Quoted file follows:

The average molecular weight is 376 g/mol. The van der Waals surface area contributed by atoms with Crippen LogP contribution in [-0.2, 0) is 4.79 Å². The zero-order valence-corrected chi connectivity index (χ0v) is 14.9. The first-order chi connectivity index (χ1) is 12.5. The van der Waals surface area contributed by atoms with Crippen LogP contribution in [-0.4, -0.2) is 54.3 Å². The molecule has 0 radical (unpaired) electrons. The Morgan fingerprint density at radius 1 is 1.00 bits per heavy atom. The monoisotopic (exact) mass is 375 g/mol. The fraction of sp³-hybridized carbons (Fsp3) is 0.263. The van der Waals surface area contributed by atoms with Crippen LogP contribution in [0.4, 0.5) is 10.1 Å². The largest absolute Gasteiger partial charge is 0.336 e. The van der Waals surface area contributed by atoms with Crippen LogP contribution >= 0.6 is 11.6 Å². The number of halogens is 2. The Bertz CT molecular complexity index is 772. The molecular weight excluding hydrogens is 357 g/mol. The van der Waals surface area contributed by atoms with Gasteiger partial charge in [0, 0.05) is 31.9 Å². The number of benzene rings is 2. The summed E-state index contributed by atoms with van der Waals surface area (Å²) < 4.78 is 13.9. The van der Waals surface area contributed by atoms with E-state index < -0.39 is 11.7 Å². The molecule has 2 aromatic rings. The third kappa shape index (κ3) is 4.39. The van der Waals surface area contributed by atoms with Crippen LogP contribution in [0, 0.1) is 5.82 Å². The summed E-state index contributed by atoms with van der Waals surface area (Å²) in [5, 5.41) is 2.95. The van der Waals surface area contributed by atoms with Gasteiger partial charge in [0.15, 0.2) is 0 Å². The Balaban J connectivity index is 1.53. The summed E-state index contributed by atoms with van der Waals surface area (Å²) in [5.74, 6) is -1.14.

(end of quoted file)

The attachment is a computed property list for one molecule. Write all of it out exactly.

The average molecular weight is 376 g/mol. The van der Waals surface area contributed by atoms with Crippen LogP contribution in [-0.2, 0) is 4.79 Å². The zero-order valence-corrected chi connectivity index (χ0v) is 14.9. The first-order chi connectivity index (χ1) is 12.5. The van der Waals surface area contributed by atoms with Crippen LogP contribution in [-0.4, -0.2) is 54.3 Å². The molecule has 0 radical (unpaired) electrons. The Morgan fingerprint density at radius 1 is 1.00 bits per heavy atom. The monoisotopic (exact) mass is 375 g/mol. The fraction of sp³-hybridized carbons (Fsp3) is 0.263. The van der Waals surface area contributed by atoms with Crippen LogP contribution in [0.4, 0.5) is 10.1 Å². The largest absolute Gasteiger partial charge is 0.336 e. The van der Waals surface area contributed by atoms with Crippen LogP contribution >= 0.6 is 11.6 Å². The number of halogens is 2. The Bertz CT molecular complexity index is 772. The molecular weight excluding hydrogens is 357 g/mol. The van der Waals surface area contributed by atoms with Gasteiger partial charge in [0, 0.05) is 31.9 Å². The number of benzene rings is 2. The summed E-state index contributed by atoms with van der Waals surface area (Å²) < 4.78 is 13.9. The van der Waals surface area contributed by atoms with E-state index < -0.39 is 11.7 Å². The molecule has 2 aromatic rings. The third kappa shape index (κ3) is 4.39. The van der Waals surface area contributed by atoms with Crippen LogP contribution in [0, 0.1) is 5.82 Å². The summed E-state index contributed by atoms with van der Waals surface area (Å²) in [5, 5.41) is 2.95. The van der Waals surface area contributed by atoms with Gasteiger partial charge in [0.15, 0.2) is 0 Å². The Balaban J connectivity index is 1.53. The summed E-state index contributed by atoms with van der Waals surface area (Å²) in [5.74, 6) is -1.14.